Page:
Buffy Sainte-Marie drew on an American folk tradition that didn’t expect singers to convey their personal experiences. For example, in 1964, Joan Baez was the queen of folk music in America and Sainte-Marie’s most immediate model at Vanguard Records. Baez wasn’t singing autobiographical material; she didn’t write songs. She sang traditional folk songs straightforwardly, in a style that some found affectless.

Then Baez discovered Bob Dylan and his blend of influences, from Guthrie to the blues to the Beats and beyond. Not only did she incorporate his material into her repertoire, but she brought him to a broad audience and crowned him as king. Dylan proceeded to transform not just American folk music but popular music and audience expectations—some of those audiences and some of those expectations, anyway.

By the time Sainte-Marie arrived on the scene, the compositional field was now wide open: The personal, the socio-political, and the topical could freewheelingly mix with the traditional. Unlike Baez, Sainte-Marie was a writer as well as a song interpreter, a combination that fueled the fire of It’s My Way!

The album was produced by Maynard Solomon, a credentialed musicologist who founded Vanguard Records with his brother Seymour in 1950. Before It’s My Way!, Solomon produced a handful of recordings: one by the folk group the Weavers, several by the actor Charlton Heston reading from the Bible, and most pertinently and influentially, a sequence by Joan Baez at the start of her career.

Although Baez and Sainte-Marie were very different singers—Baez’s voice crystalline and Sainte-Marie’s gritty and full of a jackhammer-like vibrato—Solomon may have seen Sainte-Marie as a Native American Baez. At the same time, he probably pictured her as extending the folk tradition by writing material that seemed both of its time and timeless. He says as much in his liner notes for It’s My Way!, where he places the artist within the tradition and differentiates her from it:

To be a poet and a singer in the oldest and most rigorous sense was to speak for the community as though it were an individual or to speak as an individual on behalf of the community. It is not accidental that Buffy Sainte-Marie’s is almost entirely first-person music. The “I” may be character, observer, questioner, or narrator, but in every case, it comments on its own condition in terms of a larger relevance. more than the merely subjective frame of reference. [At the same time,] the “newness” of Buffy’s portraits seems to set her apart from the folk tradition.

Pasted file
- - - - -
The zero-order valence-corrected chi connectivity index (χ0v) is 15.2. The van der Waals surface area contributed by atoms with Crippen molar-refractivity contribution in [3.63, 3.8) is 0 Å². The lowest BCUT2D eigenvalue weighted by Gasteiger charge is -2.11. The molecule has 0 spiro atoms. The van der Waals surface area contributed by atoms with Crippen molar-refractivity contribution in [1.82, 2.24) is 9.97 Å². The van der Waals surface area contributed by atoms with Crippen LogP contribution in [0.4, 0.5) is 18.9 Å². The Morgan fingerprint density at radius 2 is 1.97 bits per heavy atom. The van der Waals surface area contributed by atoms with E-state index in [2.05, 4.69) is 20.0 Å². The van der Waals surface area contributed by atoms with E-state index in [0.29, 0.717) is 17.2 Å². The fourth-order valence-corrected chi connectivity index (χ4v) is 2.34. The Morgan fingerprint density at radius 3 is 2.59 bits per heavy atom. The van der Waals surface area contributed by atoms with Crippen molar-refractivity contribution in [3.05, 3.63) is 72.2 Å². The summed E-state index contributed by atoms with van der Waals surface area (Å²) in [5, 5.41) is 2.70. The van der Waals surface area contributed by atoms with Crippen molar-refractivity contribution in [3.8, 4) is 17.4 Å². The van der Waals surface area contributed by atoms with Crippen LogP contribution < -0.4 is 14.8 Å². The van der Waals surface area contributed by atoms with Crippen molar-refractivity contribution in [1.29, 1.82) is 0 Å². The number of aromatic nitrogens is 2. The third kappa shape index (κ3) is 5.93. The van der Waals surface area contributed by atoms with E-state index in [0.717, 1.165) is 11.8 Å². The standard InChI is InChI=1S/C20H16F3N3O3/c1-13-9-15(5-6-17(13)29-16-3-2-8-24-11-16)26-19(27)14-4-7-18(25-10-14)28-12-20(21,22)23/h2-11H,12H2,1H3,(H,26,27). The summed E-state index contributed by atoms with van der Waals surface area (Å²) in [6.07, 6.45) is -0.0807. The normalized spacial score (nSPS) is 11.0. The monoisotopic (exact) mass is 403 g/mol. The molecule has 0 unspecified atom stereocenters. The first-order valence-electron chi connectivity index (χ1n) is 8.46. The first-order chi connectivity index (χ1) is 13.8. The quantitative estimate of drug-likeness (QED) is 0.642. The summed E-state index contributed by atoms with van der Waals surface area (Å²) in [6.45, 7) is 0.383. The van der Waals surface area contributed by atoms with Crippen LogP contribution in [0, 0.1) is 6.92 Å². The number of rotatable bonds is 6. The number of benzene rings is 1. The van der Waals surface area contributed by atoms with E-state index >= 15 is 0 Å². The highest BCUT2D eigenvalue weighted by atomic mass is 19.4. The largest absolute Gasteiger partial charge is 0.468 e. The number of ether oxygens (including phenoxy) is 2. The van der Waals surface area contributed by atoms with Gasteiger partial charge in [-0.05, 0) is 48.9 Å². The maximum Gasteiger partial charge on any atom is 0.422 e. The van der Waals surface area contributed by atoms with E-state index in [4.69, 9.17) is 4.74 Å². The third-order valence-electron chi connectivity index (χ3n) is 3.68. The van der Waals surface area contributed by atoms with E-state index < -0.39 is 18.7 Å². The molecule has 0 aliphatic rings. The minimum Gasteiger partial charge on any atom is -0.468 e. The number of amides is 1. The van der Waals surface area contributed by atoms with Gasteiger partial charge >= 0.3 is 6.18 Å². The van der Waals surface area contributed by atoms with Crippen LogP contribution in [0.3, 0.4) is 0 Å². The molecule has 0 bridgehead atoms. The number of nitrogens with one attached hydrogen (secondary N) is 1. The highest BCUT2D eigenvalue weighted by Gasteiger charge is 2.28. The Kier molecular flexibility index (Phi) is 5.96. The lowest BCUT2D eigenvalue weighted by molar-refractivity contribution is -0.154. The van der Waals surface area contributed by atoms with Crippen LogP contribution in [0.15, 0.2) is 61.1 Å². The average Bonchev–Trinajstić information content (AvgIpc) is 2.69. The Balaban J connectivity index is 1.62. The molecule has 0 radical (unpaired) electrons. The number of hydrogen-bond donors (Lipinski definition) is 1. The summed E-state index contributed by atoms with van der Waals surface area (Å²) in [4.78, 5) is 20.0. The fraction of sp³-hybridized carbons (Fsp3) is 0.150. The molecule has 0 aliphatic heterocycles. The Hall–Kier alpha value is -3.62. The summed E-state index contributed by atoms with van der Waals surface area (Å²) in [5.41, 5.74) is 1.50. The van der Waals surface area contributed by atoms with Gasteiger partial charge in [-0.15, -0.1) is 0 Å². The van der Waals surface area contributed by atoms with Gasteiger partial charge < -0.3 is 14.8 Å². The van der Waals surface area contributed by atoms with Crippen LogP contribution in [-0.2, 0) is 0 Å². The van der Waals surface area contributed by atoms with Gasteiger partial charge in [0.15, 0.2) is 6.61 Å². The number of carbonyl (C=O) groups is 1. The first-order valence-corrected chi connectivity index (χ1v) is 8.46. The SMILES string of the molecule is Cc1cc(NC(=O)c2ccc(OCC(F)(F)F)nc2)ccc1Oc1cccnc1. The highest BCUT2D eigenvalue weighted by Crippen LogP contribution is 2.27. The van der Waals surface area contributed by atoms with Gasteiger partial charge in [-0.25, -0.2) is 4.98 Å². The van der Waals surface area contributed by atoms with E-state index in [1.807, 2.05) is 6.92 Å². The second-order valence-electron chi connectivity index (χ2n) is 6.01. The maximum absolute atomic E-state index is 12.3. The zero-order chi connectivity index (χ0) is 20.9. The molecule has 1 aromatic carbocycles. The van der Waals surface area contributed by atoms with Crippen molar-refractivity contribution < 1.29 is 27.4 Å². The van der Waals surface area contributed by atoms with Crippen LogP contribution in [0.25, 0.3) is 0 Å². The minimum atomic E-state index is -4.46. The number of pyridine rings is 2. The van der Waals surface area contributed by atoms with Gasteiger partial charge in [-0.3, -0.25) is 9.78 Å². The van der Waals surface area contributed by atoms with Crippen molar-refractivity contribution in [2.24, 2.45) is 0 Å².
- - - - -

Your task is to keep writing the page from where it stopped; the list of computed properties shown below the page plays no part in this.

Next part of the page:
Solomon was preparing listeners not to expect personal experience necessarily but to look for a different kind of authenticity, an expressiveness that generalized. Even when the songs played with or broke out of their traditional models, the album’s presentation of Sainte-Marie and her music—from the cover image to the spare arrangements (“accompanying herself on guitar,” the back cover announces) to the close-miked vocals—encouraged audiences to expect the real thing.

In its totality, It’s My Way! delivers aspects of Sainte-Marie that she needed to get out. The album’s urgency partly explains why it’s so painful now to think of her performing the material with at least a double consciousness. Listening now, it’s hard not to wonder what was going through her mind as she concentrated on making the strongest possible artistic statement.


It’s My Way! opens with “Now That the Buffalo’s Gone”, one of Sainte-Marie’s signature pieces, a lament—from “an Indian Cassandra”, Solomon writes—for past and continuing mistreatment of Indigenous peoples:

Oh, it’s all in the past you can say
But it’s still going on here today
The government now wants the Iroquois land
That of the Seneca and the Cheyenne
It’s here, and it’s now; you must help us, dear man
The “dear man” isn’t anyone specific; it’s everyone who’s not among the persecuted peoples, you and me perhaps.

“Now That the Buffalo’s Gone”

Ken Burns’s 2023 documentary The American Buffalo carried on Sainte-Marie’s work here, as though nothing had changed after six decades. His film burned with rage in conveying how the fate of North American bison was intertwined with the fate of Native Americans, both having been nearly eradicated by rapacious settlers and businesspeople. 

By contrast, Sainte-Marie sounds not pissed off but surprisingly sweet, full of equanimity. She employs such control because letting loose would unleash uncontrollable feelings. The starkness of this performance is relieved by the jazzy counterpart of Art Davis’ bass, which makes its only appearance on the record.

We now know that the problematic aspect of Sainte-Marie’s telling is her, or her narrator’s, use of “us”.

In “The Old Man’s Lament” (“based on traditional material”, Solomon notes), the first-person narrator sets the scene, where an old man rocks the cradle of a baby that belongs to his wife and “calls me his daddy / But little he knows that he’s none of my own. For perhaps, he tells the infant, “your own daddy might never be known”. This touching scenario now raises the question of Sainte-Marie’s consciousness. Is this tale of cuckoldry and mysterious parentage a kind of breadcrumb that, in retrospect, leads us to themes of ancestry? 

The music, meanwhile, will make fans of early Baez, early Joni Mitchell, and Richard Thompson feel at home. Sainte-Marie’s occasional hoots do a sophisticated job of conveying the old man’s cries.

“Ananias”, adapted by Sainte-Marie, ventures far from North America. The singer addresses the title figure—according to Solomon, any one of the three Ananiases in the New Testament—asking “what kind of man” Jesus is. In propelling this blues, Sainte-Marie employs much freer strumming than on the previous tracks, plus more attack in the vocals. Imagine a biblical revision of Blind Lemon Jefferson’s late 1920s blues “See That My Grave Is Kept Clean”. The full effect proves that Sainte-Marie is an inhabiter of songs.